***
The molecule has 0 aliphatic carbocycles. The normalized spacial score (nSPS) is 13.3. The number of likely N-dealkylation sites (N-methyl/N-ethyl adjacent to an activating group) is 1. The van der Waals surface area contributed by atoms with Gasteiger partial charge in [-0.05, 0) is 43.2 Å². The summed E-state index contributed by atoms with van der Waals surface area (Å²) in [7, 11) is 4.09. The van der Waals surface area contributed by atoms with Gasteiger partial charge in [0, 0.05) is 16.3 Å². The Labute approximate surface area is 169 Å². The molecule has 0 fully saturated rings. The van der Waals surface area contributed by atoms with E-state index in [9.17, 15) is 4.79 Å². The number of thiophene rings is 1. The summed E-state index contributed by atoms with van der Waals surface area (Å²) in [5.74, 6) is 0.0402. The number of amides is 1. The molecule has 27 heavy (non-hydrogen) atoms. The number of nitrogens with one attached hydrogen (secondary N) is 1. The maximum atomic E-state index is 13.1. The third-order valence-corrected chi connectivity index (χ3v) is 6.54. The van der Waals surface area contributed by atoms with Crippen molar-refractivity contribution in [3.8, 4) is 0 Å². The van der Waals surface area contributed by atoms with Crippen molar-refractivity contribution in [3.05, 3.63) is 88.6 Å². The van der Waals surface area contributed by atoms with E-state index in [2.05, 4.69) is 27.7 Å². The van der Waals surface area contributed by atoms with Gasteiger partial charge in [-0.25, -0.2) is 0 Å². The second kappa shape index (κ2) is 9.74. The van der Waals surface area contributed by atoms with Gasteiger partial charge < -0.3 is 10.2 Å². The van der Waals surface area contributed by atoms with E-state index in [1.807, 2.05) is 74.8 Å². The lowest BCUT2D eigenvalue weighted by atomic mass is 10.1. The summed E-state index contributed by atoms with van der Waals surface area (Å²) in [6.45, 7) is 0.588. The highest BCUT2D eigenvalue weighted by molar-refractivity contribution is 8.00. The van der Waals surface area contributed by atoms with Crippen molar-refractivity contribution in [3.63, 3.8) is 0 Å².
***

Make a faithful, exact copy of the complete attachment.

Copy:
The molecule has 0 aliphatic carbocycles. The normalized spacial score (nSPS) is 13.3. The number of likely N-dealkylation sites (N-methyl/N-ethyl adjacent to an activating group) is 1. The van der Waals surface area contributed by atoms with Gasteiger partial charge in [-0.05, 0) is 43.2 Å². The summed E-state index contributed by atoms with van der Waals surface area (Å²) in [7, 11) is 4.09. The van der Waals surface area contributed by atoms with Gasteiger partial charge in [0, 0.05) is 16.3 Å². The Labute approximate surface area is 169 Å². The molecule has 0 fully saturated rings. The van der Waals surface area contributed by atoms with E-state index in [9.17, 15) is 4.79 Å². The number of thiophene rings is 1. The summed E-state index contributed by atoms with van der Waals surface area (Å²) in [5.74, 6) is 0.0402. The number of amides is 1. The molecule has 27 heavy (non-hydrogen) atoms. The number of nitrogens with one attached hydrogen (secondary N) is 1. The maximum atomic E-state index is 13.1. The third-order valence-corrected chi connectivity index (χ3v) is 6.54. The van der Waals surface area contributed by atoms with Crippen molar-refractivity contribution in [3.8, 4) is 0 Å². The van der Waals surface area contributed by atoms with Crippen molar-refractivity contribution in [3.05, 3.63) is 88.6 Å². The van der Waals surface area contributed by atoms with E-state index in [2.05, 4.69) is 27.7 Å². The van der Waals surface area contributed by atoms with Gasteiger partial charge in [-0.25, -0.2) is 0 Å². The second kappa shape index (κ2) is 9.74. The van der Waals surface area contributed by atoms with Gasteiger partial charge < -0.3 is 10.2 Å². The van der Waals surface area contributed by atoms with E-state index in [1.807, 2.05) is 74.8 Å². The lowest BCUT2D eigenvalue weighted by atomic mass is 10.1. The summed E-state index contributed by atoms with van der Waals surface area (Å²) in [6.45, 7) is 0.588. The highest BCUT2D eigenvalue weighted by molar-refractivity contribution is 8.00. The van der Waals surface area contributed by atoms with Crippen molar-refractivity contribution in [3.63, 3.8) is 0 Å².